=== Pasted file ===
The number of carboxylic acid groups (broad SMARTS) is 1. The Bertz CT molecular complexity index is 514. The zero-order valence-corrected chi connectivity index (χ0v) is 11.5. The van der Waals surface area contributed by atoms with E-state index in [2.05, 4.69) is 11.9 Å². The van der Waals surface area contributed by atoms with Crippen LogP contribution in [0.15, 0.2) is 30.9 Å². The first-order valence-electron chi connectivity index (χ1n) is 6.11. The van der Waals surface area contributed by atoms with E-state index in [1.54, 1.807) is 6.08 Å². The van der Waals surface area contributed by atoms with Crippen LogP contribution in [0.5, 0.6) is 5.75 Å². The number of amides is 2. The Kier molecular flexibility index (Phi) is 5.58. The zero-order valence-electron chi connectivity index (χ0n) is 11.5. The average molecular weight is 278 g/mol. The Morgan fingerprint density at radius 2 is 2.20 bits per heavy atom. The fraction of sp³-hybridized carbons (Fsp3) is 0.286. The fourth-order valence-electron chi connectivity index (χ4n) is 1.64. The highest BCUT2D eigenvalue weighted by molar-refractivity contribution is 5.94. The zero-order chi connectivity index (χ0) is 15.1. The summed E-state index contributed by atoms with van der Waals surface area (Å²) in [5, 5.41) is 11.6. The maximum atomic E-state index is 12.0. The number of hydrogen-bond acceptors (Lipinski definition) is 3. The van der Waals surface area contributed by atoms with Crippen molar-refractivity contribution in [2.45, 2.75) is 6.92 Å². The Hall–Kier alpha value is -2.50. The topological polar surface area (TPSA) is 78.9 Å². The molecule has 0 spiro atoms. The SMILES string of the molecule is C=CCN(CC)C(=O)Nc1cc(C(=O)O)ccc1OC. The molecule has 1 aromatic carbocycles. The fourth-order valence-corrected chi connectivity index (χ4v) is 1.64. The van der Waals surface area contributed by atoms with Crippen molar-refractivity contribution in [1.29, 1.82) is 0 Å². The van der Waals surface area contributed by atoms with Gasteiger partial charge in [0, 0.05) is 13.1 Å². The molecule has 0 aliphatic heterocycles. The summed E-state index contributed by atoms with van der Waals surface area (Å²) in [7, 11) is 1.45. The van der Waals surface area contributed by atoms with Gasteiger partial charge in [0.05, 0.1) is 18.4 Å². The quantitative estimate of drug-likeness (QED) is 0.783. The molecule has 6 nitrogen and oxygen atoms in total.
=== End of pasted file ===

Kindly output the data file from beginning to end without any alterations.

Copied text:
The number of carboxylic acid groups (broad SMARTS) is 1. The Bertz CT molecular complexity index is 514. The zero-order valence-corrected chi connectivity index (χ0v) is 11.5. The van der Waals surface area contributed by atoms with E-state index in [2.05, 4.69) is 11.9 Å². The van der Waals surface area contributed by atoms with Crippen LogP contribution in [0.15, 0.2) is 30.9 Å². The first-order valence-electron chi connectivity index (χ1n) is 6.11. The van der Waals surface area contributed by atoms with E-state index in [1.54, 1.807) is 6.08 Å². The van der Waals surface area contributed by atoms with Crippen LogP contribution in [0.5, 0.6) is 5.75 Å². The number of amides is 2. The Kier molecular flexibility index (Phi) is 5.58. The zero-order valence-electron chi connectivity index (χ0n) is 11.5. The average molecular weight is 278 g/mol. The Morgan fingerprint density at radius 2 is 2.20 bits per heavy atom. The fraction of sp³-hybridized carbons (Fsp3) is 0.286. The fourth-order valence-electron chi connectivity index (χ4n) is 1.64. The highest BCUT2D eigenvalue weighted by molar-refractivity contribution is 5.94. The zero-order chi connectivity index (χ0) is 15.1. The summed E-state index contributed by atoms with van der Waals surface area (Å²) in [5, 5.41) is 11.6. The maximum atomic E-state index is 12.0. The number of hydrogen-bond acceptors (Lipinski definition) is 3. The van der Waals surface area contributed by atoms with Crippen molar-refractivity contribution in [2.45, 2.75) is 6.92 Å². The Hall–Kier alpha value is -2.50. The topological polar surface area (TPSA) is 78.9 Å². The molecule has 0 spiro atoms. The SMILES string of the molecule is C=CCN(CC)C(=O)Nc1cc(C(=O)O)ccc1OC. The molecule has 1 aromatic carbocycles. The fourth-order valence-corrected chi connectivity index (χ4v) is 1.64. The van der Waals surface area contributed by atoms with Crippen molar-refractivity contribution in [1.29, 1.82) is 0 Å². The van der Waals surface area contributed by atoms with Gasteiger partial charge in [0, 0.05) is 13.1 Å². The molecule has 0 aliphatic heterocycles. The summed E-state index contributed by atoms with van der Waals surface area (Å²) in [7, 11) is 1.45. The van der Waals surface area contributed by atoms with Gasteiger partial charge in [0.05, 0.1) is 18.4 Å². The quantitative estimate of drug-likeness (QED) is 0.783. The molecule has 6 nitrogen and oxygen atoms in total.